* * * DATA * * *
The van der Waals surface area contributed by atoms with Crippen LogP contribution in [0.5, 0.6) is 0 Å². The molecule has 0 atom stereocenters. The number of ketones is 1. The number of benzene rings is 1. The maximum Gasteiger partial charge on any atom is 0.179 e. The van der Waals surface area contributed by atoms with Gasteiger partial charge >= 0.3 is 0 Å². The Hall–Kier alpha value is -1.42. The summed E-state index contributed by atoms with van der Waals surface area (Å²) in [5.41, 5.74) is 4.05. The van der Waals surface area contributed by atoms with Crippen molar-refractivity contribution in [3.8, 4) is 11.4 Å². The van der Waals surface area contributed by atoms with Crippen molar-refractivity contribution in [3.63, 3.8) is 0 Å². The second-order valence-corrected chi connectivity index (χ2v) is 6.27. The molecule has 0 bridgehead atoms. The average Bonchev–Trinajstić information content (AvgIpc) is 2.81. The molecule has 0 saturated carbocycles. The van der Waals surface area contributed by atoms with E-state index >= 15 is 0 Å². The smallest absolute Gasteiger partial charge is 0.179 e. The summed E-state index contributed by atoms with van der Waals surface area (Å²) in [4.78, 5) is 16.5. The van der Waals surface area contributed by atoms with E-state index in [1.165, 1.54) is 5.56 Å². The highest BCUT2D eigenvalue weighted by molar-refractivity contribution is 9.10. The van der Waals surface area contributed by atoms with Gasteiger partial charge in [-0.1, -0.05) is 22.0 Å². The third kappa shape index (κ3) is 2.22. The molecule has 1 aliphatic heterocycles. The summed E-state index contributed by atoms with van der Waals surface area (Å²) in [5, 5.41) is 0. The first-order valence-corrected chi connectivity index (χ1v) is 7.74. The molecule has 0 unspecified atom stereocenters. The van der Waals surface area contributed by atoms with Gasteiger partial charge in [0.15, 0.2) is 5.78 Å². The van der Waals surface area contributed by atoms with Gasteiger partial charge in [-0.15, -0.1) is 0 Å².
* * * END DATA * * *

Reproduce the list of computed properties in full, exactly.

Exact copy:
The van der Waals surface area contributed by atoms with Crippen LogP contribution in [0.5, 0.6) is 0 Å². The molecule has 0 atom stereocenters. The number of ketones is 1. The number of benzene rings is 1. The maximum Gasteiger partial charge on any atom is 0.179 e. The van der Waals surface area contributed by atoms with Gasteiger partial charge >= 0.3 is 0 Å². The Hall–Kier alpha value is -1.42. The summed E-state index contributed by atoms with van der Waals surface area (Å²) in [5.41, 5.74) is 4.05. The van der Waals surface area contributed by atoms with Crippen molar-refractivity contribution in [3.8, 4) is 11.4 Å². The van der Waals surface area contributed by atoms with Crippen molar-refractivity contribution in [3.63, 3.8) is 0 Å². The second-order valence-corrected chi connectivity index (χ2v) is 6.27. The molecule has 0 bridgehead atoms. The average Bonchev–Trinajstić information content (AvgIpc) is 2.81. The molecule has 0 saturated carbocycles. The van der Waals surface area contributed by atoms with E-state index >= 15 is 0 Å². The smallest absolute Gasteiger partial charge is 0.179 e. The summed E-state index contributed by atoms with van der Waals surface area (Å²) in [4.78, 5) is 16.5. The van der Waals surface area contributed by atoms with E-state index in [1.165, 1.54) is 5.56 Å². The highest BCUT2D eigenvalue weighted by molar-refractivity contribution is 9.10. The van der Waals surface area contributed by atoms with Gasteiger partial charge in [-0.1, -0.05) is 22.0 Å². The third kappa shape index (κ3) is 2.22. The molecule has 1 aliphatic heterocycles. The summed E-state index contributed by atoms with van der Waals surface area (Å²) in [5, 5.41) is 0. The first-order valence-corrected chi connectivity index (χ1v) is 7.74. The molecule has 0 unspecified atom stereocenters. The van der Waals surface area contributed by atoms with Gasteiger partial charge in [0.15, 0.2) is 5.78 Å². The van der Waals surface area contributed by atoms with Gasteiger partial charge in [-0.15, -0.1) is 0 Å².